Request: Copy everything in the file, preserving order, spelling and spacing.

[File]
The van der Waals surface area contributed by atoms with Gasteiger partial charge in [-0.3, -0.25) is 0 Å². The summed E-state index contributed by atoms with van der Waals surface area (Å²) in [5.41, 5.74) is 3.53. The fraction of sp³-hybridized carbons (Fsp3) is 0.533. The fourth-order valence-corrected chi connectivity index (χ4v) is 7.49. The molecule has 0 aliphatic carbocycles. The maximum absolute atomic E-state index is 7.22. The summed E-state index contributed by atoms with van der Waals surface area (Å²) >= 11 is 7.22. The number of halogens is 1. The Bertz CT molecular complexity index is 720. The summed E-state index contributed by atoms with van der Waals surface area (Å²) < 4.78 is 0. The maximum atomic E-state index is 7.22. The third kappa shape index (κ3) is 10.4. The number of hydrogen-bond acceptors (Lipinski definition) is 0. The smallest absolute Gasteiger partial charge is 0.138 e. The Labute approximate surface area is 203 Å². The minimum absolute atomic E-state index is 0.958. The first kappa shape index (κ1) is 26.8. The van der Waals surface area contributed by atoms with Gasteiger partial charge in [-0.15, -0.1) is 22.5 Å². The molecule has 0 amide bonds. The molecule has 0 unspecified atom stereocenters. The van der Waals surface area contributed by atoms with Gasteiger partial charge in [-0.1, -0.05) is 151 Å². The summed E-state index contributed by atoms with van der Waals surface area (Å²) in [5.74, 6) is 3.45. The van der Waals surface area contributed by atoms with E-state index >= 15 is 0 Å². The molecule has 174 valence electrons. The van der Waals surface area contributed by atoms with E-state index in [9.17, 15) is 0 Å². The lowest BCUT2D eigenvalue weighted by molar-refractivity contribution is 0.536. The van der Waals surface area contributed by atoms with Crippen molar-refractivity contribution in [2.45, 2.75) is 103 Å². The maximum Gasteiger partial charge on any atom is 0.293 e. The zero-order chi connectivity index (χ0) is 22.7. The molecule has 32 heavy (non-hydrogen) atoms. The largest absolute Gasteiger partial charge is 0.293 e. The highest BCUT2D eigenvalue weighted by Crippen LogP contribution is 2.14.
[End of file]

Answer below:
The van der Waals surface area contributed by atoms with Gasteiger partial charge in [-0.3, -0.25) is 0 Å². The summed E-state index contributed by atoms with van der Waals surface area (Å²) in [5.41, 5.74) is 3.53. The fraction of sp³-hybridized carbons (Fsp3) is 0.533. The fourth-order valence-corrected chi connectivity index (χ4v) is 7.49. The molecule has 0 aliphatic carbocycles. The maximum absolute atomic E-state index is 7.22. The summed E-state index contributed by atoms with van der Waals surface area (Å²) >= 11 is 7.22. The number of halogens is 1. The Bertz CT molecular complexity index is 720. The summed E-state index contributed by atoms with van der Waals surface area (Å²) < 4.78 is 0. The maximum atomic E-state index is 7.22. The third kappa shape index (κ3) is 10.4. The number of hydrogen-bond acceptors (Lipinski definition) is 0. The smallest absolute Gasteiger partial charge is 0.138 e. The Labute approximate surface area is 203 Å². The minimum absolute atomic E-state index is 0.958. The first kappa shape index (κ1) is 26.8. The van der Waals surface area contributed by atoms with Gasteiger partial charge in [-0.15, -0.1) is 22.5 Å². The molecule has 0 amide bonds. The molecule has 0 unspecified atom stereocenters. The van der Waals surface area contributed by atoms with Gasteiger partial charge in [-0.1, -0.05) is 151 Å². The summed E-state index contributed by atoms with van der Waals surface area (Å²) in [5.74, 6) is 3.45. The van der Waals surface area contributed by atoms with E-state index >= 15 is 0 Å². The molecule has 174 valence electrons. The van der Waals surface area contributed by atoms with E-state index in [9.17, 15) is 0 Å². The lowest BCUT2D eigenvalue weighted by molar-refractivity contribution is 0.536. The van der Waals surface area contributed by atoms with Crippen molar-refractivity contribution in [2.45, 2.75) is 103 Å². The maximum Gasteiger partial charge on any atom is 0.293 e. The zero-order chi connectivity index (χ0) is 22.7. The molecule has 32 heavy (non-hydrogen) atoms. The largest absolute Gasteiger partial charge is 0.293 e. The highest BCUT2D eigenvalue weighted by Crippen LogP contribution is 2.14.